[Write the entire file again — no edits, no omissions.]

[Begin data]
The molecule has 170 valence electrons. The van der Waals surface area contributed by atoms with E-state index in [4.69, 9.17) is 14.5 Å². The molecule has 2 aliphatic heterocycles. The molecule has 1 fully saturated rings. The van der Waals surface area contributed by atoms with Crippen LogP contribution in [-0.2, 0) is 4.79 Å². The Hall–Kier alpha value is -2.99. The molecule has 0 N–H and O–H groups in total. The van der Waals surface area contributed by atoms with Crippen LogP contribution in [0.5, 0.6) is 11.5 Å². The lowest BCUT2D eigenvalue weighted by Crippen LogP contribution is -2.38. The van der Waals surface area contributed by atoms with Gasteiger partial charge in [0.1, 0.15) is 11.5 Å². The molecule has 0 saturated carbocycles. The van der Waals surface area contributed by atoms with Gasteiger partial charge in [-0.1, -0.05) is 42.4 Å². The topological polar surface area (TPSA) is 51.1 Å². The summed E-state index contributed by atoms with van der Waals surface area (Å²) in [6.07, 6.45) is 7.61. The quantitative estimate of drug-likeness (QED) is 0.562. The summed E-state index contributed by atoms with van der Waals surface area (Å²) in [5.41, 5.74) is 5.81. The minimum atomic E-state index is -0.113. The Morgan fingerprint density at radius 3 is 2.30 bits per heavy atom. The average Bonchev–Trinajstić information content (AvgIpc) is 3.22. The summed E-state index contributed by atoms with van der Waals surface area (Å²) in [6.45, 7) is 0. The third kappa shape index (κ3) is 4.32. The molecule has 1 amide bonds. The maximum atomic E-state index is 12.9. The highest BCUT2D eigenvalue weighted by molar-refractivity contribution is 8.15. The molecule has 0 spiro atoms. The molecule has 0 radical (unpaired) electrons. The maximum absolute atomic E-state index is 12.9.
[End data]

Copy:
The molecule has 170 valence electrons. The van der Waals surface area contributed by atoms with E-state index in [4.69, 9.17) is 14.5 Å². The molecule has 2 aliphatic heterocycles. The molecule has 1 fully saturated rings. The van der Waals surface area contributed by atoms with Crippen LogP contribution in [-0.2, 0) is 4.79 Å². The Hall–Kier alpha value is -2.99. The molecule has 0 N–H and O–H groups in total. The van der Waals surface area contributed by atoms with Crippen LogP contribution in [0.5, 0.6) is 11.5 Å². The lowest BCUT2D eigenvalue weighted by Crippen LogP contribution is -2.38. The van der Waals surface area contributed by atoms with Gasteiger partial charge in [0.1, 0.15) is 11.5 Å². The molecule has 0 saturated carbocycles. The van der Waals surface area contributed by atoms with Gasteiger partial charge in [-0.1, -0.05) is 42.4 Å². The topological polar surface area (TPSA) is 51.1 Å². The summed E-state index contributed by atoms with van der Waals surface area (Å²) in [6.07, 6.45) is 7.61. The quantitative estimate of drug-likeness (QED) is 0.562. The summed E-state index contributed by atoms with van der Waals surface area (Å²) in [5.41, 5.74) is 5.81. The minimum atomic E-state index is -0.113. The Morgan fingerprint density at radius 3 is 2.30 bits per heavy atom. The average Bonchev–Trinajstić information content (AvgIpc) is 3.22. The summed E-state index contributed by atoms with van der Waals surface area (Å²) in [6.45, 7) is 0. The third kappa shape index (κ3) is 4.32. The molecule has 1 amide bonds. The maximum atomic E-state index is 12.9. The highest BCUT2D eigenvalue weighted by molar-refractivity contribution is 8.15. The molecule has 0 spiro atoms. The molecule has 0 radical (unpaired) electrons. The maximum absolute atomic E-state index is 12.9.